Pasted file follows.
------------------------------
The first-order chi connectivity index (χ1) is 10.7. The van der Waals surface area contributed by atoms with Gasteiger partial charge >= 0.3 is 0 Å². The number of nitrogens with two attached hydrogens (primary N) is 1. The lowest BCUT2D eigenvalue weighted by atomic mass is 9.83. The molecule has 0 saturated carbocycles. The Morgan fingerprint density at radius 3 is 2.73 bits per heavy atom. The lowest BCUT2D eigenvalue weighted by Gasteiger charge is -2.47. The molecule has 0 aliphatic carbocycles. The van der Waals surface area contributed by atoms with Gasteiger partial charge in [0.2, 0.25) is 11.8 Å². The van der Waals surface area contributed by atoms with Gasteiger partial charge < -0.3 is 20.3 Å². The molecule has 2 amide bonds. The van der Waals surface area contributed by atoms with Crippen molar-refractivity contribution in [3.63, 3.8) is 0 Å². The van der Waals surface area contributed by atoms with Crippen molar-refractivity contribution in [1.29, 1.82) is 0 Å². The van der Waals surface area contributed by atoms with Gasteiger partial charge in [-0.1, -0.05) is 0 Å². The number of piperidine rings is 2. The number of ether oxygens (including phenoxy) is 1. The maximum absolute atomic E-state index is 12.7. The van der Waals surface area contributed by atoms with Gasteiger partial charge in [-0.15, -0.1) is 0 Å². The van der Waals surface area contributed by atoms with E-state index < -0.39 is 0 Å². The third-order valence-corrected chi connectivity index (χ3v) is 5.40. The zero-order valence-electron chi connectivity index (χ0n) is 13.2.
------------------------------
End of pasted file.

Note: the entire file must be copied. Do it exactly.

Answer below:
The first-order chi connectivity index (χ1) is 10.7. The van der Waals surface area contributed by atoms with Gasteiger partial charge >= 0.3 is 0 Å². The number of nitrogens with two attached hydrogens (primary N) is 1. The lowest BCUT2D eigenvalue weighted by atomic mass is 9.83. The molecule has 0 saturated carbocycles. The Morgan fingerprint density at radius 3 is 2.73 bits per heavy atom. The lowest BCUT2D eigenvalue weighted by Gasteiger charge is -2.47. The molecule has 0 aliphatic carbocycles. The van der Waals surface area contributed by atoms with Gasteiger partial charge in [0.2, 0.25) is 11.8 Å². The van der Waals surface area contributed by atoms with Gasteiger partial charge < -0.3 is 20.3 Å². The molecule has 2 amide bonds. The van der Waals surface area contributed by atoms with Crippen molar-refractivity contribution in [3.63, 3.8) is 0 Å². The van der Waals surface area contributed by atoms with Crippen molar-refractivity contribution in [1.29, 1.82) is 0 Å². The van der Waals surface area contributed by atoms with Gasteiger partial charge in [-0.1, -0.05) is 0 Å². The number of piperidine rings is 2. The number of ether oxygens (including phenoxy) is 1. The maximum absolute atomic E-state index is 12.7. The van der Waals surface area contributed by atoms with Gasteiger partial charge in [-0.15, -0.1) is 0 Å². The van der Waals surface area contributed by atoms with E-state index < -0.39 is 0 Å². The third-order valence-corrected chi connectivity index (χ3v) is 5.40. The zero-order valence-electron chi connectivity index (χ0n) is 13.2.